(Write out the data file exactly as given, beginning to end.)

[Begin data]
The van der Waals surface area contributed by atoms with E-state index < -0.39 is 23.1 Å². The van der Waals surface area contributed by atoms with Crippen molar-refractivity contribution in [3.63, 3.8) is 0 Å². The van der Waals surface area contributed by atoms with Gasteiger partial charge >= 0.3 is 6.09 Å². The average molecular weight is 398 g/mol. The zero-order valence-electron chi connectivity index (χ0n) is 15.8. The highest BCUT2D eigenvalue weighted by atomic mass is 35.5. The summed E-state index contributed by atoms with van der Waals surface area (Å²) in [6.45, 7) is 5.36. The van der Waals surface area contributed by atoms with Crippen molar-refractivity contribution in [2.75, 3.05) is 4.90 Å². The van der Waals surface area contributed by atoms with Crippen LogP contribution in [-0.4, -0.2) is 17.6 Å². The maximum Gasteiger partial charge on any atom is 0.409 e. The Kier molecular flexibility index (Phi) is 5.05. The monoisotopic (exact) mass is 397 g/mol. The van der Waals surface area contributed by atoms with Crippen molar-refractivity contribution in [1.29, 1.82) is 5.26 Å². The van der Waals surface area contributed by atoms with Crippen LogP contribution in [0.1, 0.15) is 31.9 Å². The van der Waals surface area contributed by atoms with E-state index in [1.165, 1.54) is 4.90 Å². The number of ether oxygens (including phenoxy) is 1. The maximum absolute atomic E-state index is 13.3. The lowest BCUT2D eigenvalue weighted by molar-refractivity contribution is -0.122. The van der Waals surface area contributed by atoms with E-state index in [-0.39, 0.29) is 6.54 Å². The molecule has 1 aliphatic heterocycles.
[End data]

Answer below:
The van der Waals surface area contributed by atoms with E-state index < -0.39 is 23.1 Å². The van der Waals surface area contributed by atoms with Crippen molar-refractivity contribution in [3.63, 3.8) is 0 Å². The van der Waals surface area contributed by atoms with Gasteiger partial charge >= 0.3 is 6.09 Å². The average molecular weight is 398 g/mol. The zero-order valence-electron chi connectivity index (χ0n) is 15.8. The highest BCUT2D eigenvalue weighted by atomic mass is 35.5. The summed E-state index contributed by atoms with van der Waals surface area (Å²) in [6.45, 7) is 5.36. The van der Waals surface area contributed by atoms with Crippen molar-refractivity contribution in [2.75, 3.05) is 4.90 Å². The van der Waals surface area contributed by atoms with Crippen LogP contribution in [-0.4, -0.2) is 17.6 Å². The maximum Gasteiger partial charge on any atom is 0.409 e. The Kier molecular flexibility index (Phi) is 5.05. The monoisotopic (exact) mass is 397 g/mol. The van der Waals surface area contributed by atoms with Crippen molar-refractivity contribution in [1.29, 1.82) is 5.26 Å². The van der Waals surface area contributed by atoms with Crippen LogP contribution in [0.1, 0.15) is 31.9 Å². The van der Waals surface area contributed by atoms with E-state index in [1.165, 1.54) is 4.90 Å². The number of ether oxygens (including phenoxy) is 1. The maximum absolute atomic E-state index is 13.3. The lowest BCUT2D eigenvalue weighted by molar-refractivity contribution is -0.122. The van der Waals surface area contributed by atoms with E-state index in [-0.39, 0.29) is 6.54 Å². The molecule has 1 aliphatic heterocycles.